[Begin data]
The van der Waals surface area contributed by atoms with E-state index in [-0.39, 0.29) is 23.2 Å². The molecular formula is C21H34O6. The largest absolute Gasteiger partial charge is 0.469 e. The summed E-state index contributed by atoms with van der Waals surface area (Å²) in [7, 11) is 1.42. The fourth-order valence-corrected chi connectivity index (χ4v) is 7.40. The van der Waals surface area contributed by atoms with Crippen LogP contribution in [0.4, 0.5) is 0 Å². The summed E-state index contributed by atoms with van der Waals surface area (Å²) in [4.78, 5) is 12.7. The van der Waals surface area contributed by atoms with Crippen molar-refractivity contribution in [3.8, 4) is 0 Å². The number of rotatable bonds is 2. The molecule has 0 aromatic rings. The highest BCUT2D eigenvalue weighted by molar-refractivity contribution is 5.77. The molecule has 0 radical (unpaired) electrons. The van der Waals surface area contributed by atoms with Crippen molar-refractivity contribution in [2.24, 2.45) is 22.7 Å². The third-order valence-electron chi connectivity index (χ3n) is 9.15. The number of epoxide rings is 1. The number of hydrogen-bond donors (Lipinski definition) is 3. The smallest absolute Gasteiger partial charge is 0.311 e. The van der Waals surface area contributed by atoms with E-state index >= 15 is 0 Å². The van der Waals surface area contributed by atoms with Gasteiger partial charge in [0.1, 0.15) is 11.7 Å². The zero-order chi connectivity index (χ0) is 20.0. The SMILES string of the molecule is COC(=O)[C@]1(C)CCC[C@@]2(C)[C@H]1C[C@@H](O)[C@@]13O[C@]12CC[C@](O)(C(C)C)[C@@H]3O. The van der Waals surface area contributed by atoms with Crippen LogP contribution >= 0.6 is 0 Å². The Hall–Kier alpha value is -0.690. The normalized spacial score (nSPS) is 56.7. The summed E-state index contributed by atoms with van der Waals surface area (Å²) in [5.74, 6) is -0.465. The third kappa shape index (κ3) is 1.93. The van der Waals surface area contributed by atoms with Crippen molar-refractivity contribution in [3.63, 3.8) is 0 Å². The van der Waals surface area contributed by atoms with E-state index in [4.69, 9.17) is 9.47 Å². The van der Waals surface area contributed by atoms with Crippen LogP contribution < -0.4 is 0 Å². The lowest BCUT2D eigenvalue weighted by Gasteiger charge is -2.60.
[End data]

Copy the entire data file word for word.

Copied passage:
The van der Waals surface area contributed by atoms with E-state index in [-0.39, 0.29) is 23.2 Å². The molecular formula is C21H34O6. The largest absolute Gasteiger partial charge is 0.469 e. The summed E-state index contributed by atoms with van der Waals surface area (Å²) in [7, 11) is 1.42. The fourth-order valence-corrected chi connectivity index (χ4v) is 7.40. The van der Waals surface area contributed by atoms with Crippen LogP contribution in [0.4, 0.5) is 0 Å². The summed E-state index contributed by atoms with van der Waals surface area (Å²) in [4.78, 5) is 12.7. The van der Waals surface area contributed by atoms with Crippen molar-refractivity contribution in [3.8, 4) is 0 Å². The number of rotatable bonds is 2. The molecule has 0 aromatic rings. The highest BCUT2D eigenvalue weighted by molar-refractivity contribution is 5.77. The molecule has 0 radical (unpaired) electrons. The van der Waals surface area contributed by atoms with Crippen molar-refractivity contribution in [2.24, 2.45) is 22.7 Å². The third-order valence-electron chi connectivity index (χ3n) is 9.15. The number of epoxide rings is 1. The number of hydrogen-bond donors (Lipinski definition) is 3. The smallest absolute Gasteiger partial charge is 0.311 e. The van der Waals surface area contributed by atoms with E-state index >= 15 is 0 Å². The van der Waals surface area contributed by atoms with Gasteiger partial charge in [0.1, 0.15) is 11.7 Å². The zero-order chi connectivity index (χ0) is 20.0. The SMILES string of the molecule is COC(=O)[C@]1(C)CCC[C@@]2(C)[C@H]1C[C@@H](O)[C@@]13O[C@]12CC[C@](O)(C(C)C)[C@@H]3O. The van der Waals surface area contributed by atoms with Crippen LogP contribution >= 0.6 is 0 Å². The Hall–Kier alpha value is -0.690. The normalized spacial score (nSPS) is 56.7. The summed E-state index contributed by atoms with van der Waals surface area (Å²) in [5.74, 6) is -0.465. The third kappa shape index (κ3) is 1.93. The van der Waals surface area contributed by atoms with Crippen molar-refractivity contribution in [3.63, 3.8) is 0 Å². The van der Waals surface area contributed by atoms with E-state index in [4.69, 9.17) is 9.47 Å². The van der Waals surface area contributed by atoms with Crippen LogP contribution < -0.4 is 0 Å². The lowest BCUT2D eigenvalue weighted by Gasteiger charge is -2.60.